Quacks Like a Duck
For most of us, I believe the answer is obvious: It doesn’t matter what the hell we want—our insurance rep will make that call.
Ironically, while sifting through old magazine remnants at HCMC’s emergency room waiting area, I stumbled upon a 15-year-old copy of Life Magazine containing an article that actually addressed this very current-affairs issue.
The article, titled “The Healing Revolution,” chronicles the sweeping changes in health care in America, revealing that traditional doctors are now becoming more intertwined with things that grow from the earth. An example of this would be a doctor hooking his golf ball into the rough. Padum-pum.
No, really, an example would be the Harvard, Yale, and Johns Hopkins medical schools, which now offer courses in alternative medicine, including yoga, meditation, and herb therapy. Among them, only yoga has met with some resistance, as doctors quickly realized that when a patient is sitting in the yoga position, it is almost impossible to get at his wallet.
Among the leaders in alternative medicine is the Great Oprah’s latest TV star, Dr. Mehmet Oz, a highly skilled heart surgeon and hottie. I now pass along many of his observations because of his vast insight; because of his willingness to speak openly about New Age medicine; and, of course, because I can end each quote with the words “according to the great and powerful Oz,” and we can all have ourselves a good chuckle.
“Science is a remarkable thing,” according to the great and powerful Oz. (See?) “My career is built on a scientific bias. But I also recognize that there are areas where science doesn’t have all the answers.”
(An example of this would be Heidi Montag. Sticking with that example for just another moment, it should be noted that science does have a lot of questions.)
The Life article opens with a scene in an operating room. On the table is a Mr. Randazzo. Performing heart surgery is a seven-member team, led by the great and powerful Oz. But near Randazzo’s head is an energy healer, whose hands are making gentle, circular motions above his forehead.
The energy healer believes that “a person’s energy field extends beyond the skin into the air around him, and that by consciously directing the flow of energy through her hands to the patient’s body she can—without even touching the patient—help stimulate his recovery.”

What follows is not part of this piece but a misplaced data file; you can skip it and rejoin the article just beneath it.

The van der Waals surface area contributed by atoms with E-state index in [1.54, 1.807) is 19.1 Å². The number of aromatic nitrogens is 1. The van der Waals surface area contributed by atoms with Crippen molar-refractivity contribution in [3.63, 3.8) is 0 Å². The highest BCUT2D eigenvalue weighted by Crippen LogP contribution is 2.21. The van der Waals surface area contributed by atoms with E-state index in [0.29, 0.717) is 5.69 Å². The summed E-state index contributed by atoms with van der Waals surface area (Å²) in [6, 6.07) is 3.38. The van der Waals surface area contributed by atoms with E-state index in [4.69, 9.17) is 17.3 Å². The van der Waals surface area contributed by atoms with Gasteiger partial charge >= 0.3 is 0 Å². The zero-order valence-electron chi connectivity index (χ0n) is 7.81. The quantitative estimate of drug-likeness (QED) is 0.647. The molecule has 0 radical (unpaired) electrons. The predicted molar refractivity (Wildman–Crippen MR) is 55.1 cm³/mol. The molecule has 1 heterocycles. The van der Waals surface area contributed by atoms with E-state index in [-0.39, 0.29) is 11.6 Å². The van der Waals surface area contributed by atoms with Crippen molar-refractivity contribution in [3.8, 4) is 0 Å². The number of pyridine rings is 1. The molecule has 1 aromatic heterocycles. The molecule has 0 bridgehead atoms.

Three days after surgery, and having—in strict medical terms—“his energy field tinkered with,” Randazzo was recovering nicely in this hospital room and exercising. (On the downside, each time he did a sit-up, the hospital’s power went out, sending the billing department into hysterics.)
Critics allege, however, that some doctors might be riding this wave of New Age medicine all the way to their beachfront condos in Hawaii.
From the Life author, after attending the World Congress on Complementary Therapies: “I am disheartened to watch a medical professor wind up her seminar by flogging medical videos she helped produce, then carefully enunciating the toll-free number for ordering them.”
Proof, once again, that flogging anything at a public seminar is not a terrific idea.
Another proponent of this form of wacks…I mean, alternative…medicine is Dr. Andrew Weil. His recent book, Spontaneous Healing, outlines an eight-week program for healing the sick.
Weil’s prescription: “Deep yoga-breathing, eating garlic and fish, buying fresh flowers, making a list of friends who make you laugh, and going on a ‘news fast’ (no TV, radio, or newspapers). He also recommends falling in love.”
Makes sense to me. Especially fresh flowers. This way, when you drop dead, your loved ones won’t have to go scrambling all over town before the funeral. Oops. Do I sound like a skeptic? Well, hell, consider the source.
Bye for now.